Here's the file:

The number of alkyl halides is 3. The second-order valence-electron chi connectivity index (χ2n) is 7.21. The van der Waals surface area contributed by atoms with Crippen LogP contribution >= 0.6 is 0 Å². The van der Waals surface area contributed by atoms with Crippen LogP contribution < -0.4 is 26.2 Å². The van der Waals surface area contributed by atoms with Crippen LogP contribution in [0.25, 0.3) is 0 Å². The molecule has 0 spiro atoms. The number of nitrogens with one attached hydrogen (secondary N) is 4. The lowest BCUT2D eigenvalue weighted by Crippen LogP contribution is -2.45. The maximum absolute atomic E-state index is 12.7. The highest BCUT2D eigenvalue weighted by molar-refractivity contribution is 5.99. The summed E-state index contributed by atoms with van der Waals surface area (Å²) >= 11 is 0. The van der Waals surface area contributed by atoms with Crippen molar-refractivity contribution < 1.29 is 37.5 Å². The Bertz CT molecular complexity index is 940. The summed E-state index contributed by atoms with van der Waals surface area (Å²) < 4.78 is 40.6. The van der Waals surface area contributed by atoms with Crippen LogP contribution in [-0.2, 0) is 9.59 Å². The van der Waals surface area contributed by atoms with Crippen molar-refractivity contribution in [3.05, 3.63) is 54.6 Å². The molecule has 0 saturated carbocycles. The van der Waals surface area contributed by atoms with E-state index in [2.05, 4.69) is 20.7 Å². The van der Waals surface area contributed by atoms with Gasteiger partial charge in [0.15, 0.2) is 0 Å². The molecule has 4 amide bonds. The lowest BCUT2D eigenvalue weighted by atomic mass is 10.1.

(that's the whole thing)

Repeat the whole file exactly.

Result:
The number of alkyl halides is 3. The second-order valence-electron chi connectivity index (χ2n) is 7.21. The van der Waals surface area contributed by atoms with Crippen LogP contribution >= 0.6 is 0 Å². The van der Waals surface area contributed by atoms with Crippen LogP contribution < -0.4 is 26.2 Å². The van der Waals surface area contributed by atoms with Crippen LogP contribution in [0.25, 0.3) is 0 Å². The molecule has 0 spiro atoms. The number of nitrogens with one attached hydrogen (secondary N) is 4. The lowest BCUT2D eigenvalue weighted by Crippen LogP contribution is -2.45. The maximum absolute atomic E-state index is 12.7. The highest BCUT2D eigenvalue weighted by molar-refractivity contribution is 5.99. The summed E-state index contributed by atoms with van der Waals surface area (Å²) >= 11 is 0. The van der Waals surface area contributed by atoms with Crippen molar-refractivity contribution < 1.29 is 37.5 Å². The Bertz CT molecular complexity index is 940. The summed E-state index contributed by atoms with van der Waals surface area (Å²) < 4.78 is 40.6. The van der Waals surface area contributed by atoms with Crippen LogP contribution in [-0.2, 0) is 9.59 Å². The van der Waals surface area contributed by atoms with Crippen molar-refractivity contribution in [3.05, 3.63) is 54.6 Å². The molecule has 0 saturated carbocycles. The van der Waals surface area contributed by atoms with E-state index in [2.05, 4.69) is 20.7 Å². The van der Waals surface area contributed by atoms with Gasteiger partial charge in [0.15, 0.2) is 0 Å². The molecule has 4 amide bonds. The lowest BCUT2D eigenvalue weighted by atomic mass is 10.1.